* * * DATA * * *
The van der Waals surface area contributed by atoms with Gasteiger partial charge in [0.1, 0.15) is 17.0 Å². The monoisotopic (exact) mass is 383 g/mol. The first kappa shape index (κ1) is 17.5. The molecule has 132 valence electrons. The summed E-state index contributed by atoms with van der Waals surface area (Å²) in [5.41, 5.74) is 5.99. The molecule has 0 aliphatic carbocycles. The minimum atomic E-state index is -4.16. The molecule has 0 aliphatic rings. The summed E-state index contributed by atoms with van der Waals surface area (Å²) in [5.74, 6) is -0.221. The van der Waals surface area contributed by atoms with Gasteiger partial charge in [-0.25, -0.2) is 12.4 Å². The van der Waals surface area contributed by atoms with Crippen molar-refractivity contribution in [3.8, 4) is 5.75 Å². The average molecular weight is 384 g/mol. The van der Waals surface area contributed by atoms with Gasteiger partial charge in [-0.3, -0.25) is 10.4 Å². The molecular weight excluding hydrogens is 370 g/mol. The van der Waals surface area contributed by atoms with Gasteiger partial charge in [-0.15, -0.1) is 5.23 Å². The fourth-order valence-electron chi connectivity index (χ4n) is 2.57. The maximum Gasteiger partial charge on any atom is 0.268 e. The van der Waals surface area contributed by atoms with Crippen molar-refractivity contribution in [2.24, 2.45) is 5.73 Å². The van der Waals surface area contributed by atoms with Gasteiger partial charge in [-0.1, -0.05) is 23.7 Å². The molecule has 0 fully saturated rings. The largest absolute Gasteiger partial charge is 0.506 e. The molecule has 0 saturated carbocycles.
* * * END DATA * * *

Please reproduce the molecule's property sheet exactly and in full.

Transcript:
The van der Waals surface area contributed by atoms with Gasteiger partial charge in [0.1, 0.15) is 17.0 Å². The monoisotopic (exact) mass is 383 g/mol. The first kappa shape index (κ1) is 17.5. The molecule has 132 valence electrons. The summed E-state index contributed by atoms with van der Waals surface area (Å²) in [5.41, 5.74) is 5.99. The molecule has 0 aliphatic carbocycles. The minimum atomic E-state index is -4.16. The molecule has 0 aliphatic rings. The summed E-state index contributed by atoms with van der Waals surface area (Å²) in [5.74, 6) is -0.221. The van der Waals surface area contributed by atoms with Gasteiger partial charge in [-0.25, -0.2) is 12.4 Å². The van der Waals surface area contributed by atoms with Crippen molar-refractivity contribution in [3.8, 4) is 5.75 Å². The average molecular weight is 384 g/mol. The van der Waals surface area contributed by atoms with Gasteiger partial charge in [-0.3, -0.25) is 10.4 Å². The molecular weight excluding hydrogens is 370 g/mol. The van der Waals surface area contributed by atoms with Gasteiger partial charge in [-0.15, -0.1) is 5.23 Å². The fourth-order valence-electron chi connectivity index (χ4n) is 2.57. The maximum Gasteiger partial charge on any atom is 0.268 e. The van der Waals surface area contributed by atoms with Crippen molar-refractivity contribution in [2.24, 2.45) is 5.73 Å². The van der Waals surface area contributed by atoms with Gasteiger partial charge in [-0.1, -0.05) is 23.7 Å². The molecule has 0 fully saturated rings. The largest absolute Gasteiger partial charge is 0.506 e. The molecule has 0 saturated carbocycles.